The balance of common transactions had lately a significant deterioration, $11.02 billion in 2012, $5.33 in 2013, $10.89 in 2014, a negative balance of $3.98 billion in 2015 and still a negative balance in 2016, despite restrictions of $1.9 billion. The total public debt (internal and external sovereign + PDVSA) would amount to 80% of GDP by end of 2015 compared to 56% in 2014. Despite the acute financial crisis, Venezuela scrupulously paid at maturity of its external debt in the first four months of 2016 (approximately $3.5 billion) and continues to assert that it will not default. Correlated to the hydrocarbons related semi-annuity with the collapse of foreign exchange reserves, and according to François Faure of Le Figaro, Economist for BNP Paribas in May 2015, the total amount of foreign exchange of the Venezuelan reserves were $22 billion including $7.4 billion in cash and the rest mainly in gold.
According to the Trading Economics, the amount of foreign exchange reserves was $12.7 billion in April 2016. The currency; $1 = 10 Bolivars at the official rate and more than 1,100 Bolivars at the parallel market rate.
Its customers mainly the United States (40%), China (20%) and India (10%), Singapore (5%), Cuba (5%) and its suppliers are the United States (25%); China (16%), Union European (14%), Brazil (9%) and Colombia (5%).
2 – Venezuela, failing rentier economy
The country would have reserves of upto 300 billion oil barrels; one of the largest in the world. But the specification of its oil is of the heavy type, that is expensive to extract and according to some experts, it would be no more interesting to extract it below $100 a barrel. Furthermore, its main market in the past, being the United States of America, whom became lately self-sufficient with their shale gas revolution have drastically reduced their imports. In addition, with the loss of its managers, the lack of investment at the level of the main Venezuelan society between 2013 and 2015, oil production increased from 3.5 million barrels’ day to 2.5 million barrels with a very strong domestic consumption, oil prices being subsidized.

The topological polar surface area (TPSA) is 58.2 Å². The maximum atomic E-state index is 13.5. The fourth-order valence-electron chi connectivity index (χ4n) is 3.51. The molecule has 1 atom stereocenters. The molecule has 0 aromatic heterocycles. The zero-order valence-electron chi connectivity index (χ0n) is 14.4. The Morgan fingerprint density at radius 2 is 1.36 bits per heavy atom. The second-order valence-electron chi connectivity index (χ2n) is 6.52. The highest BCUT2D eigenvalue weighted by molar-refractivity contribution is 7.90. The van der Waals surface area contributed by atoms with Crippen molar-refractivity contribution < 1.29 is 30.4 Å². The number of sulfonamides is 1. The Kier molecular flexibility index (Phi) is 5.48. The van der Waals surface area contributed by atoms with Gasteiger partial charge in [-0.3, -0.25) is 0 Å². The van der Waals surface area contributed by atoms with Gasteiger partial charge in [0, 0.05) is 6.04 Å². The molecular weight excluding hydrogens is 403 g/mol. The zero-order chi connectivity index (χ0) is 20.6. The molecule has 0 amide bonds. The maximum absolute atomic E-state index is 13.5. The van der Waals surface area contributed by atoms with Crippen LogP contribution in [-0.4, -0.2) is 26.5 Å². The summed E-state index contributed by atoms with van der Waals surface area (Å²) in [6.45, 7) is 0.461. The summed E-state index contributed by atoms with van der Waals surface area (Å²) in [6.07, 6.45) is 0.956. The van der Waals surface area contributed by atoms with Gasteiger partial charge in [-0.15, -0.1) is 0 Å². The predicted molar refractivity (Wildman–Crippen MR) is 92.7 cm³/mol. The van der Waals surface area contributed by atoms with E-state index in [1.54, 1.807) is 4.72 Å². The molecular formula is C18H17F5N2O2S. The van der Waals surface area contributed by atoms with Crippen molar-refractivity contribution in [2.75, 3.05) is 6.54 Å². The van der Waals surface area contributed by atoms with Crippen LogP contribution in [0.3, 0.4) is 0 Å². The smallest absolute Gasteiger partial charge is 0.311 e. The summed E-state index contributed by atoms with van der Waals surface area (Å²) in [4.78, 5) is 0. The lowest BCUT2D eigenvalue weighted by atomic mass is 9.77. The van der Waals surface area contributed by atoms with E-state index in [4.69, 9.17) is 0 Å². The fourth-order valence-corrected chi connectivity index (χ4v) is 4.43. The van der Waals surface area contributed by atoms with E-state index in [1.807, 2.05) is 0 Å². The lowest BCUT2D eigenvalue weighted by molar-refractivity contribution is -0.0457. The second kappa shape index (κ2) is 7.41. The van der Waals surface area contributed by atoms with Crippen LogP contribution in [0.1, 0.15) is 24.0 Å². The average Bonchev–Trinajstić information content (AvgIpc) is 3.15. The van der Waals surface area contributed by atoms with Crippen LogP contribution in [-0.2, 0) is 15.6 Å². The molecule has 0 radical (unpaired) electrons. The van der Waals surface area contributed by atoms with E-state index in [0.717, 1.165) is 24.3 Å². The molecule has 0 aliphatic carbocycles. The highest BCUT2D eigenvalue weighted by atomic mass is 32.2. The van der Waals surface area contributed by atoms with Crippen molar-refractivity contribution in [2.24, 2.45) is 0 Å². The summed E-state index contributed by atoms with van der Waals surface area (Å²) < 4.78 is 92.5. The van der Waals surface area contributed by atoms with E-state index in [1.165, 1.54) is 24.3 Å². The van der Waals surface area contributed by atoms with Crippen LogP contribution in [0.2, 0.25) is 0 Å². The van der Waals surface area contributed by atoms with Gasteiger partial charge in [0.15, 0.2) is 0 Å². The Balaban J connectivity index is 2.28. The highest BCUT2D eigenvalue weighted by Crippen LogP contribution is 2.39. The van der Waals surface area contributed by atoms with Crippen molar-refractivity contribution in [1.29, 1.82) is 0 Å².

Claiming to be victim of an economic war, the president of Venezuela Nicolas Maduro, given the scale of the economic crisis, has decided to operate a tightening of budgetary policy, decreed in January 2016 “economic emergency” for a renewable term of 2 months, to increase the price of petrol (litre of super gasoline costs now 6 Bolivars against 0.097 Bolivars), a first for nearly 20 years (even if the price remains particularly low). He also allowed a devaluation of 58% and whose objective would be to revive local production, but actually to try to fill the budget deficit at the price of imported inflation. Indeed, according to a recent study by BNP Paribas, the Government has set up a system of rationing. Every citizen should not buy more than its share, and should not go more than once a week in public stores. The Central Bank coordinates provision of Dollars, in large part, by oil rents by applying several Exchange rate, the lower being the products of basic necessities.
The Government of Nicolas Maduro accuses all speculators, private companies and opposition of helping inflation prices and to suffocate economically and thereby destabilize the country. Tackling structural reforms, with short-term actions, he decreed the temporary occupation of large plants and expropriations, short-term solutions that amplify tensions.
Economic laws being however impervious to political slogans, economic activity in Venezuela should further contract in 2016 and in the event of a barrel less than $50 to $60 (operating on the basis of a greater than $120 price of a barrel according to the IMF), are expected to multiply in 2017. Also, the slowdown in private investment should continue despite the probable phase-out of restrictions to imports and currency.
Distrust of local and foreign investors face the uncertainty of the legal framework should further promote capital outflows from the country. Inflation should stay high, driven by the rapid expansion of the money supply and the strong depreciation of the Bolivar against the US Dollar. Thus, according to the International Association of Transport Association https://www.iata.org (IATA), the country not having enough foreign hard currency to pay all its creditors, many companies have not been paid, starting with the airlines to whom the amount would be of approximately of $3.6 billion.